Klewin spent nearly five minutes talking off the cuff about the variety of ways area residents feel hamstrung by federal bureaucracy and what he felt was increasing and all-but unstoppable overreach through the Obama administration’s Clean Water Rule and Clean Power Plan, as well as the U.S. Forest Service’s grazing plans.

“Regardless of who we ever have as a president, I feel like these federal agencies are running on their own,” Klewin said.

Hoeven responded by telling Klewin and others that some members of Congress and the court system continue to push back against the new carbon emission standards proposed by the Environmental Protection Agency, and noted the importance of who nominated to be the next Supreme Court justice.

“Is it going to be someone who reflects North Dakota’s interest or someone who reflects the Obama agenda?” Hoeven asked. “… We can’t constantly have the federal government coming in and putting all these regulations on us.”

State Rep. Keith Kempenich, a Bowman Republican who represents District 39 in the Legislature, spent time at the Bowman roundtable asking for Hoeven’s help curtailing federal regulations on coal-fired power and the politicizing of climate change research and science.

“They’ve completely walked away from the science of it,” Kempenich said. “They’re pushing an agenda. Are your colleagues understanding this, for the most part? That’s where it gets frustrating. Because that’s where it’s coming from, is 20 square miles on the East Coast.”

Hoeven said after the Bowman roundtable that the concerns he heard echo those of many North Dakotans.

“As I listen to people all over the state of North Dakota, that’s what they’re saying,” he said.


Powder River trade off

Rodney Schaff, chairman of the Bowman Airport Authority, thanked Hoeven for his work to secure $12 million in grants for the airport, which opened last May.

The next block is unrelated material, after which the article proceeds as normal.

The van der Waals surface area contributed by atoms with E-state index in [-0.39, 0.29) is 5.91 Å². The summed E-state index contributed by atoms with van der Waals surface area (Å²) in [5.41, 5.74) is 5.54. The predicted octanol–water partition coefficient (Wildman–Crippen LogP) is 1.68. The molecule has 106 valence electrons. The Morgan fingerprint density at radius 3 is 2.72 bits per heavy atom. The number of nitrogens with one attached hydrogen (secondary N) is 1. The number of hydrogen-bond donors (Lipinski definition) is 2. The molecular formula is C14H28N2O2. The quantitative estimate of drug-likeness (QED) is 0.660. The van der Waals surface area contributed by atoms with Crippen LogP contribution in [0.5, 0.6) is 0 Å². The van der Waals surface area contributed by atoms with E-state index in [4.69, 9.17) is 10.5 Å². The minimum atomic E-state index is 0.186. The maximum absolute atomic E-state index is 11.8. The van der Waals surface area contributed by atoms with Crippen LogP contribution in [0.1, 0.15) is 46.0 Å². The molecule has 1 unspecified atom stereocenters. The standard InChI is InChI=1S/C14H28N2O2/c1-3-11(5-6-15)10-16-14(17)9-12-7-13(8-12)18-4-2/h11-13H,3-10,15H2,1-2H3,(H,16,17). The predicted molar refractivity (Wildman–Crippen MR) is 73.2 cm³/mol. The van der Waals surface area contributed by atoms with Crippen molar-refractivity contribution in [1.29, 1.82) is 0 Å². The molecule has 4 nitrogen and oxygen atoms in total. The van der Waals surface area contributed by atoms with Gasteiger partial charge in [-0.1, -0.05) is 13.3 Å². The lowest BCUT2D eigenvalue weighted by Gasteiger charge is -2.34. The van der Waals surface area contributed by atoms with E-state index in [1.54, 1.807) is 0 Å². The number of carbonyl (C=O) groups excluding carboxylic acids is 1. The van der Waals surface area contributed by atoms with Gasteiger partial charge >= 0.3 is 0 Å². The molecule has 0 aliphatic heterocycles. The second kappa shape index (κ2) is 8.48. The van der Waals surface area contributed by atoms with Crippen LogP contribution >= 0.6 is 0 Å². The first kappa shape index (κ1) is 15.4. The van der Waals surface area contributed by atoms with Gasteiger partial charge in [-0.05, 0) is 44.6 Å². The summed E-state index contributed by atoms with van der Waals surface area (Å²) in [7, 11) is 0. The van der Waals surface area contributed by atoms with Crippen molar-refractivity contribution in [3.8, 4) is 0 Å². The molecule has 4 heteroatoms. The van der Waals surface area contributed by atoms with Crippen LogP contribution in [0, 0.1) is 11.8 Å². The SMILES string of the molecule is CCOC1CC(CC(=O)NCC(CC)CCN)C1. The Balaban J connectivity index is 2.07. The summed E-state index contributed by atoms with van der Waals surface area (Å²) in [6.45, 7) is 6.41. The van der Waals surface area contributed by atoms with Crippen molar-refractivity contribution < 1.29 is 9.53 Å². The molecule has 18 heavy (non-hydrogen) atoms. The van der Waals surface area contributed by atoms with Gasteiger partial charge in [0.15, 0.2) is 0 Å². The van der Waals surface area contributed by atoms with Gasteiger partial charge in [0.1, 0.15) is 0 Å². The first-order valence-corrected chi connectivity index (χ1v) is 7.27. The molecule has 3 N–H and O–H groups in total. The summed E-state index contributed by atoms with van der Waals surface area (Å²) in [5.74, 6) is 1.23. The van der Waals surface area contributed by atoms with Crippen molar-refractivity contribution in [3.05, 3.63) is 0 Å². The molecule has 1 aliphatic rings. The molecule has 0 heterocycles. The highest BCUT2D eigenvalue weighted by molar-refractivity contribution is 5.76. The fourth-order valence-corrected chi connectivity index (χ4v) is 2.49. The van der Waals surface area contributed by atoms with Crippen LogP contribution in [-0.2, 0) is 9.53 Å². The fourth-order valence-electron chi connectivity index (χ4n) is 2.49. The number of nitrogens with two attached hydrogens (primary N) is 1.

He also spoke about the Powder River Training Complex, a U.S. Air Force training area that encompasses a large area in southwest North Dakota and neighboring South Dakota.

“We don’t have anything against military training,” Schaff said. “I’m an old Air Force vet. … But we said there’s got to be trade off here too.”

Hoeven said the Air Force is waiting to conduct low-altitude flights in southwest North Dakota until the Bowman Airport has installed equipment that allows it to communicate with the national air traffic controllers about flight training being conducted in the area.

“This Powder River range is very important to the Air Force, but at the same time it’s got to work for general aviation,” he said in an interview after the Bowman roundtable.


DSU shuttering Strom Center: Grant funding struggles, foundation dissolution led to entrepreneurship center’s closure

Ray Ann Kilen said she cried as Dickinson State University President Tom Mitzel told her the university would be closing the school’s Strom Center for Entrepreneurship and Innovation.

Still, the Strom Center director said she understood the “business decision” the university was forced to make.